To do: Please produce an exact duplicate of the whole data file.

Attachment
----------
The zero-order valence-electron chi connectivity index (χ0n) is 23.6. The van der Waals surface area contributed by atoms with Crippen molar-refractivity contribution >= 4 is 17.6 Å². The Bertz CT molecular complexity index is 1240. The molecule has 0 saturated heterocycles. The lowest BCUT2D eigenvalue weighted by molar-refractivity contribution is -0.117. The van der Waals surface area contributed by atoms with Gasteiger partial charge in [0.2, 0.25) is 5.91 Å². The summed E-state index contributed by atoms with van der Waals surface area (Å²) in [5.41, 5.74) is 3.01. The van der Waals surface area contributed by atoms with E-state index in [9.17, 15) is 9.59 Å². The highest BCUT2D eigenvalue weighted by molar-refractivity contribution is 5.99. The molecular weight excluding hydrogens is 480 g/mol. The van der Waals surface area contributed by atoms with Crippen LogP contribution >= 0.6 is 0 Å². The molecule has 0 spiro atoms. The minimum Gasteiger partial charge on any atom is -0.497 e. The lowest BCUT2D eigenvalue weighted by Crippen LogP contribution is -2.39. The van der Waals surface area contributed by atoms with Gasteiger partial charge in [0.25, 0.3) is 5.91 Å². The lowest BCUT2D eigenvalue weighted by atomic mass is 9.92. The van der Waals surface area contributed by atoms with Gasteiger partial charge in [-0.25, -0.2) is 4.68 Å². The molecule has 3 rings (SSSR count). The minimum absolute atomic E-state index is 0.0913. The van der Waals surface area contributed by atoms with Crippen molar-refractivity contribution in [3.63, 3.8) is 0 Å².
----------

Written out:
The zero-order valence-electron chi connectivity index (χ0n) is 23.6. The van der Waals surface area contributed by atoms with Crippen molar-refractivity contribution >= 4 is 17.6 Å². The Bertz CT molecular complexity index is 1240. The molecule has 0 saturated heterocycles. The lowest BCUT2D eigenvalue weighted by molar-refractivity contribution is -0.117. The van der Waals surface area contributed by atoms with Gasteiger partial charge in [0.2, 0.25) is 5.91 Å². The summed E-state index contributed by atoms with van der Waals surface area (Å²) in [5.41, 5.74) is 3.01. The van der Waals surface area contributed by atoms with E-state index in [9.17, 15) is 9.59 Å². The highest BCUT2D eigenvalue weighted by molar-refractivity contribution is 5.99. The molecular weight excluding hydrogens is 480 g/mol. The van der Waals surface area contributed by atoms with Crippen LogP contribution >= 0.6 is 0 Å². The molecule has 0 spiro atoms. The minimum Gasteiger partial charge on any atom is -0.497 e. The lowest BCUT2D eigenvalue weighted by Crippen LogP contribution is -2.39. The van der Waals surface area contributed by atoms with Gasteiger partial charge in [0.25, 0.3) is 5.91 Å². The lowest BCUT2D eigenvalue weighted by atomic mass is 9.92. The van der Waals surface area contributed by atoms with Gasteiger partial charge in [-0.25, -0.2) is 4.68 Å². The molecule has 3 rings (SSSR count). The minimum absolute atomic E-state index is 0.0913. The van der Waals surface area contributed by atoms with Crippen molar-refractivity contribution in [3.63, 3.8) is 0 Å².